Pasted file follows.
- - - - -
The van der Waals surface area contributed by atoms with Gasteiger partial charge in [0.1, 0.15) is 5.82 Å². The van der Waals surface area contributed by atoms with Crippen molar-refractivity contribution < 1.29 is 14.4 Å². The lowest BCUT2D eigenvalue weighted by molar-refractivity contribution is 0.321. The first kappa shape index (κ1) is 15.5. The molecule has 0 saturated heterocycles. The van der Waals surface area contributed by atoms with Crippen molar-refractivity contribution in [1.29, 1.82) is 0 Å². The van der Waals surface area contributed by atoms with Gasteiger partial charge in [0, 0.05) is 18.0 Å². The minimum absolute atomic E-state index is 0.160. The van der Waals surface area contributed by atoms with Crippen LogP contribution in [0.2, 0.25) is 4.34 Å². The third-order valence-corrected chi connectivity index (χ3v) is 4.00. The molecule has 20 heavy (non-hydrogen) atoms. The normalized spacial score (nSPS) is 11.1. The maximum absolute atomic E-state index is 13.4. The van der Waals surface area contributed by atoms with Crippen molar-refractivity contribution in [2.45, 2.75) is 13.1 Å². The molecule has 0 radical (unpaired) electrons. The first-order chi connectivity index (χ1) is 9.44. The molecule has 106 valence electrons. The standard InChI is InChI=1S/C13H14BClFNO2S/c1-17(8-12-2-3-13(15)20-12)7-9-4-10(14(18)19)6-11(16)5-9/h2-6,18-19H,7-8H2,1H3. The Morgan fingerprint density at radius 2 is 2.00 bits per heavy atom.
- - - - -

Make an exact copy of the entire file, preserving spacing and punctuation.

The van der Waals surface area contributed by atoms with Gasteiger partial charge in [0.1, 0.15) is 5.82 Å². The van der Waals surface area contributed by atoms with Crippen molar-refractivity contribution < 1.29 is 14.4 Å². The lowest BCUT2D eigenvalue weighted by molar-refractivity contribution is 0.321. The first kappa shape index (κ1) is 15.5. The molecule has 0 saturated heterocycles. The van der Waals surface area contributed by atoms with Crippen molar-refractivity contribution in [1.29, 1.82) is 0 Å². The van der Waals surface area contributed by atoms with Gasteiger partial charge in [0, 0.05) is 18.0 Å². The minimum absolute atomic E-state index is 0.160. The van der Waals surface area contributed by atoms with Crippen LogP contribution in [0.2, 0.25) is 4.34 Å². The third-order valence-corrected chi connectivity index (χ3v) is 4.00. The molecule has 20 heavy (non-hydrogen) atoms. The normalized spacial score (nSPS) is 11.1. The maximum absolute atomic E-state index is 13.4. The van der Waals surface area contributed by atoms with Crippen molar-refractivity contribution in [2.45, 2.75) is 13.1 Å². The molecule has 0 radical (unpaired) electrons. The first-order chi connectivity index (χ1) is 9.44. The molecule has 106 valence electrons. The standard InChI is InChI=1S/C13H14BClFNO2S/c1-17(8-12-2-3-13(15)20-12)7-9-4-10(14(18)19)6-11(16)5-9/h2-6,18-19H,7-8H2,1H3. The Morgan fingerprint density at radius 2 is 2.00 bits per heavy atom.